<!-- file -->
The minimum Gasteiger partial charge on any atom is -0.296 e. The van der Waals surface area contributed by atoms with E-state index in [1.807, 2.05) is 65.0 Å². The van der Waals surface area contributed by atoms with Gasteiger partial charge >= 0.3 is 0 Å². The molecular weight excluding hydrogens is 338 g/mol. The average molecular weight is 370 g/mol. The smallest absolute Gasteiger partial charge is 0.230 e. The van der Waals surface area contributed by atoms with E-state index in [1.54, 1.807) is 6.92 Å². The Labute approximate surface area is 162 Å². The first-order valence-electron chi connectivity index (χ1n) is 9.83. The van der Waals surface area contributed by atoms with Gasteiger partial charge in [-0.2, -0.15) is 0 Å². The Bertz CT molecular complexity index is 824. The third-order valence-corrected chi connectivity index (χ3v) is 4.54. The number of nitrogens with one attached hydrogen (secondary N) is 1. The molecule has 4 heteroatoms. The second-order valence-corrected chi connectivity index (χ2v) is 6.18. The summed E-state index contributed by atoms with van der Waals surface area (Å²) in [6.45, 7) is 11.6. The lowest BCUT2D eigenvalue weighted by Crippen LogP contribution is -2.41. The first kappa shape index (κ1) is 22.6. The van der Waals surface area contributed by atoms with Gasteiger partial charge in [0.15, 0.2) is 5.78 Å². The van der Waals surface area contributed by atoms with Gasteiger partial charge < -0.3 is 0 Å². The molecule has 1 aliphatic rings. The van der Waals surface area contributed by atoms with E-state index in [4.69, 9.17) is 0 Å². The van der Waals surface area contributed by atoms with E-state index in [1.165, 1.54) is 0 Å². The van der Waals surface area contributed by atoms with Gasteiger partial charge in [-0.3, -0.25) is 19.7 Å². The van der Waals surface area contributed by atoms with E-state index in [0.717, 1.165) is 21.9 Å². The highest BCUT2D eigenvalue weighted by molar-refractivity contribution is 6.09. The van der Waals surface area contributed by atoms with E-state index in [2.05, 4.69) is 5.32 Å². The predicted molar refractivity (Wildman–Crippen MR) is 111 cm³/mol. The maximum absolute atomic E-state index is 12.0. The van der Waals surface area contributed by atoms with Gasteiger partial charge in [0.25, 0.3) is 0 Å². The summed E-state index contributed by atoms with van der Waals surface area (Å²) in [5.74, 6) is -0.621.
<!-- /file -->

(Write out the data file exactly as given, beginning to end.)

The minimum Gasteiger partial charge on any atom is -0.296 e. The van der Waals surface area contributed by atoms with E-state index in [1.807, 2.05) is 65.0 Å². The van der Waals surface area contributed by atoms with Gasteiger partial charge >= 0.3 is 0 Å². The molecular weight excluding hydrogens is 338 g/mol. The average molecular weight is 370 g/mol. The smallest absolute Gasteiger partial charge is 0.230 e. The van der Waals surface area contributed by atoms with E-state index in [1.54, 1.807) is 6.92 Å². The Labute approximate surface area is 162 Å². The first-order valence-electron chi connectivity index (χ1n) is 9.83. The van der Waals surface area contributed by atoms with Gasteiger partial charge in [-0.2, -0.15) is 0 Å². The Bertz CT molecular complexity index is 824. The third-order valence-corrected chi connectivity index (χ3v) is 4.54. The number of nitrogens with one attached hydrogen (secondary N) is 1. The molecule has 4 heteroatoms. The second-order valence-corrected chi connectivity index (χ2v) is 6.18. The summed E-state index contributed by atoms with van der Waals surface area (Å²) in [6.45, 7) is 11.6. The lowest BCUT2D eigenvalue weighted by Crippen LogP contribution is -2.41. The first kappa shape index (κ1) is 22.6. The van der Waals surface area contributed by atoms with Gasteiger partial charge in [0.15, 0.2) is 5.78 Å². The van der Waals surface area contributed by atoms with Gasteiger partial charge < -0.3 is 0 Å². The molecule has 1 aliphatic rings. The van der Waals surface area contributed by atoms with E-state index in [4.69, 9.17) is 0 Å². The van der Waals surface area contributed by atoms with E-state index in [1.165, 1.54) is 0 Å². The van der Waals surface area contributed by atoms with Gasteiger partial charge in [-0.3, -0.25) is 19.7 Å². The van der Waals surface area contributed by atoms with E-state index in [0.717, 1.165) is 21.9 Å². The highest BCUT2D eigenvalue weighted by molar-refractivity contribution is 6.09. The van der Waals surface area contributed by atoms with E-state index in [2.05, 4.69) is 5.32 Å². The predicted molar refractivity (Wildman–Crippen MR) is 111 cm³/mol. The maximum absolute atomic E-state index is 12.0. The van der Waals surface area contributed by atoms with Gasteiger partial charge in [0.25, 0.3) is 0 Å². The summed E-state index contributed by atoms with van der Waals surface area (Å²) in [5.74, 6) is -0.621.